My songwriting in 2010 had quite a two-partsness, with half of the works being rock songs not far from my general output, and the other half having a more acoustic, singer-songwriter basis. Each side became a six-track EP, available for free download.
For no reason, let's address Choking Poetry EP first, where I honed confrontational power-chording.
1. A Lie Like You
There's a slight rule I've noticed with good pop and rock albums and that's to start with one of the No Nonsense-est. Hence, this. Riff, verse, chorus, a few more of those and then done. Pow.
There isn't very far for the voice to go on this one, sadly.
Once that's out of the way, we can process The Long One. I wanted a riff that actually lasts more than a few seconds, wrote it (11 seconds, incidentally), and surrounded that with some heavy melodic rock. This is for those that the world was not made for. A personal favourite.
3. Choking Poetry
A plea against self-inflicted tragedy. I take pride in how this one builds bit-by-bit without betraying any pop sensibilities, and its technically-goofy melodic ideas gain an earnestness in context. It lends well to solo performance, and I wouldn't mind if this is the Paper Truth 'signature song'.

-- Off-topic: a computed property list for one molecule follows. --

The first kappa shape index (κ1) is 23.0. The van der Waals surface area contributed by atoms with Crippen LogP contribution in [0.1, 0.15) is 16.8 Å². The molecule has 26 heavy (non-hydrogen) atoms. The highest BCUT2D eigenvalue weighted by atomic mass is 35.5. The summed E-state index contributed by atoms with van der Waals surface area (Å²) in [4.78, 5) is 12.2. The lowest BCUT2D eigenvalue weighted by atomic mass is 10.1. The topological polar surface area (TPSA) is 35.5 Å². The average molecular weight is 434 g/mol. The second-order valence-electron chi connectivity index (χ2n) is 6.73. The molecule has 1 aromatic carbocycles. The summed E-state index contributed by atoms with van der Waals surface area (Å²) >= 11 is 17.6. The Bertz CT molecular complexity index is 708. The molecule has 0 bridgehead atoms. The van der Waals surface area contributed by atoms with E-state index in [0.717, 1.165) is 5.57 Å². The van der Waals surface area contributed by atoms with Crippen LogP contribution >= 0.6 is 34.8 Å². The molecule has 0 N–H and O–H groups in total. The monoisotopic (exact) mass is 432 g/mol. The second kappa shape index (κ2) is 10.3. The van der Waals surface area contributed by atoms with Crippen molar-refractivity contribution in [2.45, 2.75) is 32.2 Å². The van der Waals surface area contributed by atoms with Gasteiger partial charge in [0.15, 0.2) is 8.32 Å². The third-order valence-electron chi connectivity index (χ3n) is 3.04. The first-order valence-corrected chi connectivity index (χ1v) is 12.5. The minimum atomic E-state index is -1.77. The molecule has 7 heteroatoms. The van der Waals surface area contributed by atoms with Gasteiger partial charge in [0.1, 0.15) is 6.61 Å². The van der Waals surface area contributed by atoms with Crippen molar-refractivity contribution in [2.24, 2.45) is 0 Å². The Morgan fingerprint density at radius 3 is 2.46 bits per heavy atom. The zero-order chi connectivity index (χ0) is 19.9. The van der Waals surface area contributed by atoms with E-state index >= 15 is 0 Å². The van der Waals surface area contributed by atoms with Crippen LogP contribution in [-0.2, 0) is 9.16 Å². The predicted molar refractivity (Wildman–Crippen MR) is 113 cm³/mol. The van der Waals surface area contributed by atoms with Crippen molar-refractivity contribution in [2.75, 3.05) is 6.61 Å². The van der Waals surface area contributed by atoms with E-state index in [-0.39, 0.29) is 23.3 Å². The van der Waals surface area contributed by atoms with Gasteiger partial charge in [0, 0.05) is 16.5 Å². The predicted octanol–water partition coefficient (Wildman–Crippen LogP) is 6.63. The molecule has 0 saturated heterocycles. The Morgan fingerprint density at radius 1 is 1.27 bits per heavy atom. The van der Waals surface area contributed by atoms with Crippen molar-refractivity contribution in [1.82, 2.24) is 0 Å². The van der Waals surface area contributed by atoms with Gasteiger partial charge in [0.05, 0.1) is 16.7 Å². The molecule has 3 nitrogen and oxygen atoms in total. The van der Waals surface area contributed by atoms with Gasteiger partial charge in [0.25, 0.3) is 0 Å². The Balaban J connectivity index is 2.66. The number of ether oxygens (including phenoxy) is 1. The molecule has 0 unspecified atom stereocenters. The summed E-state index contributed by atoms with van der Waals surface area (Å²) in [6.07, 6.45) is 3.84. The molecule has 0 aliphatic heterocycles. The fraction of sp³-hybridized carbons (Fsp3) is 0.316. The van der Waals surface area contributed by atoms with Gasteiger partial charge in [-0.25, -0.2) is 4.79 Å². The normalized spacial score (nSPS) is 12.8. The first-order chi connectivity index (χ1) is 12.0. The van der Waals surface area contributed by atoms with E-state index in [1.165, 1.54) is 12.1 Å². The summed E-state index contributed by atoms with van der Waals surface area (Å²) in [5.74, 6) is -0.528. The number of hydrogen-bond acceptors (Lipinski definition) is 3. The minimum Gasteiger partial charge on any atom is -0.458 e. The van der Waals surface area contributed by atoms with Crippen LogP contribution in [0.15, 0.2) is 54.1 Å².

4. How Dare You?
The most bile, the fewest guitars, the most sarcastic beat-clapping ever synthesised. I now believe that this song would work very well as a guitarry punkstorm, maybe more so than the subdued roborock it exists as here. However, that wouldn't complement the EP's flow like this. A particular feature here is the presence of bass guitar without any other guitars; it is the bass alone that really conveys a sense of 'rock', amongst pianos and mid-tempo drums.
It had been a mission for a while to have a song with one of those semi-rapped, ever-intensifying codas. Honestly, everything else exists as a set-up, but still makes for a catchy little song deserving of that end. It's a nice riff and I like the way the 'chorus' bit ("It wasn't quite...") keeps rolling.
the track's incidental filename, being my 155th piece on that machine,
its tempo in BPM,
the number of bars in the piece,
and part of the lyrics.
6. Growing Up
When sycophants are sinking fast. Each performer should only have one song with such staccato-urgency every few years, and I'm happy with this for now. There's a massive Elliott Smith lyrical lift in there.
Each of these six songs was somewhat written to satisfy a different favourite trope from rock music, without limiting creativity. And, as far as I can tell, they do that, so hurray. On top of the classic rock band set-up, the synths sound unique without being too silly, methinks.